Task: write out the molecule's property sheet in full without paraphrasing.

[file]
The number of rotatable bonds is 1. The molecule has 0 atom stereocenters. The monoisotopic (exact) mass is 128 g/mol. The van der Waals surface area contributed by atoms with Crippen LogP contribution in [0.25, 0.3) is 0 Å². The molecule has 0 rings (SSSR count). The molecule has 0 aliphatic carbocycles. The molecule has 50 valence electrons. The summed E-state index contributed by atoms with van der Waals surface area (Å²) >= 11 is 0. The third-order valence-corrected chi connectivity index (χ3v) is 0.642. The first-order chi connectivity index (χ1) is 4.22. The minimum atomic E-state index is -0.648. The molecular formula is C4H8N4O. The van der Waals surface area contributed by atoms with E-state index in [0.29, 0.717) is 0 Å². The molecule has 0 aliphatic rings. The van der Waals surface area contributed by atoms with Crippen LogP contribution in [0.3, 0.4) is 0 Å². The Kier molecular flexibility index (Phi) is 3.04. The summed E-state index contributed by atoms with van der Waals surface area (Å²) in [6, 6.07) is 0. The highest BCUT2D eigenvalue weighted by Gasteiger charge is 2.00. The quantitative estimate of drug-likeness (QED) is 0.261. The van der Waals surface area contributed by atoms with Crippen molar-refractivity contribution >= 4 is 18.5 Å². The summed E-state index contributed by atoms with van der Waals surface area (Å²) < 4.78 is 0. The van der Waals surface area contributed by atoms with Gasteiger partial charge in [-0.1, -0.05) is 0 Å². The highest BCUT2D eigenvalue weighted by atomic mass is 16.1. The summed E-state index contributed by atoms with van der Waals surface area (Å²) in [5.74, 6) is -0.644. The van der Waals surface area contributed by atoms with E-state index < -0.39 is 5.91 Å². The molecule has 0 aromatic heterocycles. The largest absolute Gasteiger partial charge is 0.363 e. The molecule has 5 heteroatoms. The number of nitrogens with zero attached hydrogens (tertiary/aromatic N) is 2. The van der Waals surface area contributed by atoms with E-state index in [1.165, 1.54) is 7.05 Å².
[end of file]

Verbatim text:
The number of rotatable bonds is 1. The molecule has 0 atom stereocenters. The monoisotopic (exact) mass is 128 g/mol. The van der Waals surface area contributed by atoms with Crippen LogP contribution in [0.25, 0.3) is 0 Å². The molecule has 0 rings (SSSR count). The molecule has 0 aliphatic carbocycles. The molecule has 50 valence electrons. The summed E-state index contributed by atoms with van der Waals surface area (Å²) >= 11 is 0. The third-order valence-corrected chi connectivity index (χ3v) is 0.642. The first-order chi connectivity index (χ1) is 4.22. The minimum atomic E-state index is -0.648. The molecular formula is C4H8N4O. The van der Waals surface area contributed by atoms with E-state index in [0.29, 0.717) is 0 Å². The molecule has 0 aliphatic rings. The van der Waals surface area contributed by atoms with Crippen LogP contribution in [0.3, 0.4) is 0 Å². The Kier molecular flexibility index (Phi) is 3.04. The summed E-state index contributed by atoms with van der Waals surface area (Å²) in [6, 6.07) is 0. The highest BCUT2D eigenvalue weighted by Gasteiger charge is 2.00. The quantitative estimate of drug-likeness (QED) is 0.261. The van der Waals surface area contributed by atoms with Crippen molar-refractivity contribution >= 4 is 18.5 Å². The summed E-state index contributed by atoms with van der Waals surface area (Å²) < 4.78 is 0. The van der Waals surface area contributed by atoms with Gasteiger partial charge in [-0.1, -0.05) is 0 Å². The highest BCUT2D eigenvalue weighted by atomic mass is 16.1. The summed E-state index contributed by atoms with van der Waals surface area (Å²) in [5.74, 6) is -0.644. The van der Waals surface area contributed by atoms with E-state index < -0.39 is 5.91 Å². The molecule has 0 aromatic heterocycles. The largest absolute Gasteiger partial charge is 0.363 e. The molecule has 5 heteroatoms. The number of nitrogens with zero attached hydrogens (tertiary/aromatic N) is 2. The van der Waals surface area contributed by atoms with E-state index in [1.165, 1.54) is 7.05 Å².